Believe it or Nut!

Posted on October 7, 2022

Leaves aren’t the only source of crunchiness under your shoes this time of year…..

Scattered throughout the splash of fallen autumn color, one can find a variety of acorns, bitternuts, and hickory nuts. This food source is in high demand, but what makes them a fall favorite amongst native wildlife? 

Shelled fruits such as acorns, bitternuts, and hickory nuts are commonly referred to as “hard-mast crops” produced by “hard-mast producers”. Hard-mast producers are woody flora like oaks, beech, and hickory trees. The high protein and fat content makes these fruits an essential part of winter preparation for local fauna. Another benefit to these shelled fruits is they are non-perishable and can be eaten throughout the winter.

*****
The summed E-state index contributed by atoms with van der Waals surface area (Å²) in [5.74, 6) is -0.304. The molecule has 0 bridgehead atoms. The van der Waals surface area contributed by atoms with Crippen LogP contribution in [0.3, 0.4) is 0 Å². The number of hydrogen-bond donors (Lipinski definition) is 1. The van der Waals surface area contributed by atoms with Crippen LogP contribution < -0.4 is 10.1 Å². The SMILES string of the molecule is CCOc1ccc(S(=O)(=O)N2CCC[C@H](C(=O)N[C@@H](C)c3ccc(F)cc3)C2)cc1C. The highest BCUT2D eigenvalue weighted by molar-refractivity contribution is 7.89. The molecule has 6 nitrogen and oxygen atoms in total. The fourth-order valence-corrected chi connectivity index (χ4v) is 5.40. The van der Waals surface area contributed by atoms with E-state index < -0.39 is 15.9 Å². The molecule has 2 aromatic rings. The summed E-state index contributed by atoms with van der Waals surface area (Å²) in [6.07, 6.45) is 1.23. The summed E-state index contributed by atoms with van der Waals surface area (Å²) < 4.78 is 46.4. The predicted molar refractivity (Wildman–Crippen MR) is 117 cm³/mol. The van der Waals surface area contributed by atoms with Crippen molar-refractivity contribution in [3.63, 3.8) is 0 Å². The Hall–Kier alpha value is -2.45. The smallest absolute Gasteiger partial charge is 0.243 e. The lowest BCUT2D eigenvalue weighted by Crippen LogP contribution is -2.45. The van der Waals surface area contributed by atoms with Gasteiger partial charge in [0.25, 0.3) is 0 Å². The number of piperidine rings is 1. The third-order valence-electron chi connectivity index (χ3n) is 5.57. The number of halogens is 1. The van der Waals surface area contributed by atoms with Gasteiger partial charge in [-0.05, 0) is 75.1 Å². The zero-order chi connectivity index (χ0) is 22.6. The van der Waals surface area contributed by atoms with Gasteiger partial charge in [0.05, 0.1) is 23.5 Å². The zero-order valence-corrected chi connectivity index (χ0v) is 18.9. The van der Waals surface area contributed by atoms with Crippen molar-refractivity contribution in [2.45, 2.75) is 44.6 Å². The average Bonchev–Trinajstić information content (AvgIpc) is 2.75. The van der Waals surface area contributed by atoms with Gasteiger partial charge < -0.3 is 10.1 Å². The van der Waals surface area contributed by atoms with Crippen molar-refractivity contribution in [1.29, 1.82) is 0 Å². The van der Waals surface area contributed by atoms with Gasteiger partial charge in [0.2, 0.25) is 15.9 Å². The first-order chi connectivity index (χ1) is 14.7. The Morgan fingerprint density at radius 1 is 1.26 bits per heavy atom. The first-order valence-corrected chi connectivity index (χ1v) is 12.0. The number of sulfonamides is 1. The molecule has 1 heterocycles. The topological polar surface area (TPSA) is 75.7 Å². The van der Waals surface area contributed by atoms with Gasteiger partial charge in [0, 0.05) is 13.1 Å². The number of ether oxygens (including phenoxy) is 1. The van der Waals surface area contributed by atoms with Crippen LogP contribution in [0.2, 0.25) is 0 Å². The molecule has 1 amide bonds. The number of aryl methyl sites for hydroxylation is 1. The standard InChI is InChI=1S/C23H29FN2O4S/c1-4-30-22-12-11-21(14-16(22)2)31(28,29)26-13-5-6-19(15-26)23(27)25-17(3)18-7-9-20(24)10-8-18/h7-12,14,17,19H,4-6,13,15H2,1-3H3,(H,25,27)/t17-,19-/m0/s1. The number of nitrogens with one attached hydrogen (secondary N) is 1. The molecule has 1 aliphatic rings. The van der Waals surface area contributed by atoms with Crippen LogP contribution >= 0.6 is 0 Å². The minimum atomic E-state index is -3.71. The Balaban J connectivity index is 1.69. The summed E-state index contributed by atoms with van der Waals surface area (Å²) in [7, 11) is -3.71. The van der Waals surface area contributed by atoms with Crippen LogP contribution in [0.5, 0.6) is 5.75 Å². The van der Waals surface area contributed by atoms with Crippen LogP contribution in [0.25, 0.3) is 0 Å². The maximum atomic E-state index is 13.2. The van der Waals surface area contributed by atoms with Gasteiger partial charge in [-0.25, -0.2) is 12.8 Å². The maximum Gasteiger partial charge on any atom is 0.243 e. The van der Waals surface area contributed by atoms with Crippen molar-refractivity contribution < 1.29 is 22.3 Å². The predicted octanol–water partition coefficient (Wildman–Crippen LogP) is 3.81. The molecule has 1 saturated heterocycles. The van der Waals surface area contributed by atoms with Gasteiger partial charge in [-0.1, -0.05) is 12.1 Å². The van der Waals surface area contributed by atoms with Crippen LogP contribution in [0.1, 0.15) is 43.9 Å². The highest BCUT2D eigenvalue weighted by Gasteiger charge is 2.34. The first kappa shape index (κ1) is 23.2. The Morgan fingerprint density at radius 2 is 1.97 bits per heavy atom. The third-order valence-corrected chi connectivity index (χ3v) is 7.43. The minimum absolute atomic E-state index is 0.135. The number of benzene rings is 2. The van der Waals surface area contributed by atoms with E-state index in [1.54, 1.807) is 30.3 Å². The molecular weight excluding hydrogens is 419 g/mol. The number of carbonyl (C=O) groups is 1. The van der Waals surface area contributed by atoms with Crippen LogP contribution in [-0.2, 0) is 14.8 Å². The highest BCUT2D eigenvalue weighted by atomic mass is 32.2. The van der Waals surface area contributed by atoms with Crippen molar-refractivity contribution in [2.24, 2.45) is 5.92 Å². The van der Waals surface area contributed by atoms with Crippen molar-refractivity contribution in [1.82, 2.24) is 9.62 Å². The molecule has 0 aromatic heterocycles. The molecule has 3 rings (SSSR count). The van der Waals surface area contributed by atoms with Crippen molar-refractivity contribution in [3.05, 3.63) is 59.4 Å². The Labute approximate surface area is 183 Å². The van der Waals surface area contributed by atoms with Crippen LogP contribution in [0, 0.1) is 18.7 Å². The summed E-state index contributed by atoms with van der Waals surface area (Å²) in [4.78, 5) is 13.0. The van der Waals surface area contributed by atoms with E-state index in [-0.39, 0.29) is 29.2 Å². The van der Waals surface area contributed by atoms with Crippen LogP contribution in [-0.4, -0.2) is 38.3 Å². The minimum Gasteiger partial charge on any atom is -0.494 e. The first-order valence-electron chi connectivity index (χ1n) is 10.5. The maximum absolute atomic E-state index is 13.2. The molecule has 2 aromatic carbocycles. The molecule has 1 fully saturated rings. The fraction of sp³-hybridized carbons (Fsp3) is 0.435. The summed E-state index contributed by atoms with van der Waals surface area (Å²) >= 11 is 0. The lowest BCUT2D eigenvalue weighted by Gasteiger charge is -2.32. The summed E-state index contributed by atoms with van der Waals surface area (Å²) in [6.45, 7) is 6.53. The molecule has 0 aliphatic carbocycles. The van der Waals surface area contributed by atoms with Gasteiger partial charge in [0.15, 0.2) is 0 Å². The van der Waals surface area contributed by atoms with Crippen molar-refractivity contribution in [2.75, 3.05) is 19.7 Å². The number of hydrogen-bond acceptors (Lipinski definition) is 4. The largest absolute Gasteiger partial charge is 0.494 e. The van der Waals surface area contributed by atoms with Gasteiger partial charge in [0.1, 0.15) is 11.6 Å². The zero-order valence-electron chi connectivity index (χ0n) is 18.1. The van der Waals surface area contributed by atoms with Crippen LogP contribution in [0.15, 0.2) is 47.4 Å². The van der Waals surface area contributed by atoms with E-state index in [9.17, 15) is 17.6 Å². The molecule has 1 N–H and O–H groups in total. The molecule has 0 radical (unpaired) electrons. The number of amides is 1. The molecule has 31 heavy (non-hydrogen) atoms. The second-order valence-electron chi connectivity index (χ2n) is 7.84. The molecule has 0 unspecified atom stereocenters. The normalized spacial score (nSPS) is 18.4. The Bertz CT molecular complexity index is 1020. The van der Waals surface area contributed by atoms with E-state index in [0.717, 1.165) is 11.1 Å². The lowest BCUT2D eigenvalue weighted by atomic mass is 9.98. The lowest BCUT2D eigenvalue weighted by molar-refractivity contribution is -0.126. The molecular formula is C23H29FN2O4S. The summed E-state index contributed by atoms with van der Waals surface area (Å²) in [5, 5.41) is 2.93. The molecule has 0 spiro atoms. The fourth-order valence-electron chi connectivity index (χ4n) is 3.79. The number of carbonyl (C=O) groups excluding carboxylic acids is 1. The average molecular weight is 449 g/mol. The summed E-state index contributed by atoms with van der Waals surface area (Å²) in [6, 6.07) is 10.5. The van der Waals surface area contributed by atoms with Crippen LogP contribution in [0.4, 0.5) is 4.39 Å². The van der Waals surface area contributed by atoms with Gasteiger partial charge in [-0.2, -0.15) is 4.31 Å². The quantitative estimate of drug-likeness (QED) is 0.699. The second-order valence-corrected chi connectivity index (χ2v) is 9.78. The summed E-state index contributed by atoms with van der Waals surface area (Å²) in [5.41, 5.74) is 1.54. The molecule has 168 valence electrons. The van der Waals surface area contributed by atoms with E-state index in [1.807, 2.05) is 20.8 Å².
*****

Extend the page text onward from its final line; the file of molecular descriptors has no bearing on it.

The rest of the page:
During the warmer months, “soft-mast producers” such as blueberry, elderberry, and crab apples produce fruit high in sugar and moisture to accommodate drought-like conditions and higher temperatures. 

An abundance or lack of fruit can indicate that a significant seasonal pattern out of the norm is approaching. With a La Niña brewing on the horizon, it should be no surprise that many tree nuts can be found throughout our preserves as the temperatures continue to drop.